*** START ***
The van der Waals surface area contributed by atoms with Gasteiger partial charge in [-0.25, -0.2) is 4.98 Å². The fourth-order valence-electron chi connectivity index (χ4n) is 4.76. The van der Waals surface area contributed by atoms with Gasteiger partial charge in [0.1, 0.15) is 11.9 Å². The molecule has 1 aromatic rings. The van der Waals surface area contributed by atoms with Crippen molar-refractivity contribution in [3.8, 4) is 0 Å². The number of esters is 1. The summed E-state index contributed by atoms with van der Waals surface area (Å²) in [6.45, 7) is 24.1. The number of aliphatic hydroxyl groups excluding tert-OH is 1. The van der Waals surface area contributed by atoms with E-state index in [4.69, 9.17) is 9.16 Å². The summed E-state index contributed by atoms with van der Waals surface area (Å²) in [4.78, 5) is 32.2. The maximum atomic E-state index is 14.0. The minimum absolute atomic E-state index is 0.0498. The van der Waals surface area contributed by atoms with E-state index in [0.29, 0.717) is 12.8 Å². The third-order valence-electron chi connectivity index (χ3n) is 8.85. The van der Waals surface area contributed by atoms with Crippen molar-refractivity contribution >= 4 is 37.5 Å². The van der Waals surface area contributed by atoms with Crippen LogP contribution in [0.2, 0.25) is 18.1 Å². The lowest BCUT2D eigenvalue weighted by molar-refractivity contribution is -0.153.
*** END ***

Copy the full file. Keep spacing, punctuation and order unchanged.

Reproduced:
The van der Waals surface area contributed by atoms with Gasteiger partial charge in [-0.25, -0.2) is 4.98 Å². The fourth-order valence-electron chi connectivity index (χ4n) is 4.76. The van der Waals surface area contributed by atoms with Gasteiger partial charge in [0.1, 0.15) is 11.9 Å². The molecule has 1 aromatic rings. The van der Waals surface area contributed by atoms with Crippen molar-refractivity contribution in [3.8, 4) is 0 Å². The number of esters is 1. The summed E-state index contributed by atoms with van der Waals surface area (Å²) in [6.45, 7) is 24.1. The number of aliphatic hydroxyl groups excluding tert-OH is 1. The van der Waals surface area contributed by atoms with E-state index in [4.69, 9.17) is 9.16 Å². The summed E-state index contributed by atoms with van der Waals surface area (Å²) in [4.78, 5) is 32.2. The maximum atomic E-state index is 14.0. The minimum absolute atomic E-state index is 0.0498. The van der Waals surface area contributed by atoms with E-state index in [0.29, 0.717) is 12.8 Å². The third-order valence-electron chi connectivity index (χ3n) is 8.85. The van der Waals surface area contributed by atoms with Crippen molar-refractivity contribution >= 4 is 37.5 Å². The van der Waals surface area contributed by atoms with Crippen LogP contribution in [0.2, 0.25) is 18.1 Å². The lowest BCUT2D eigenvalue weighted by molar-refractivity contribution is -0.153.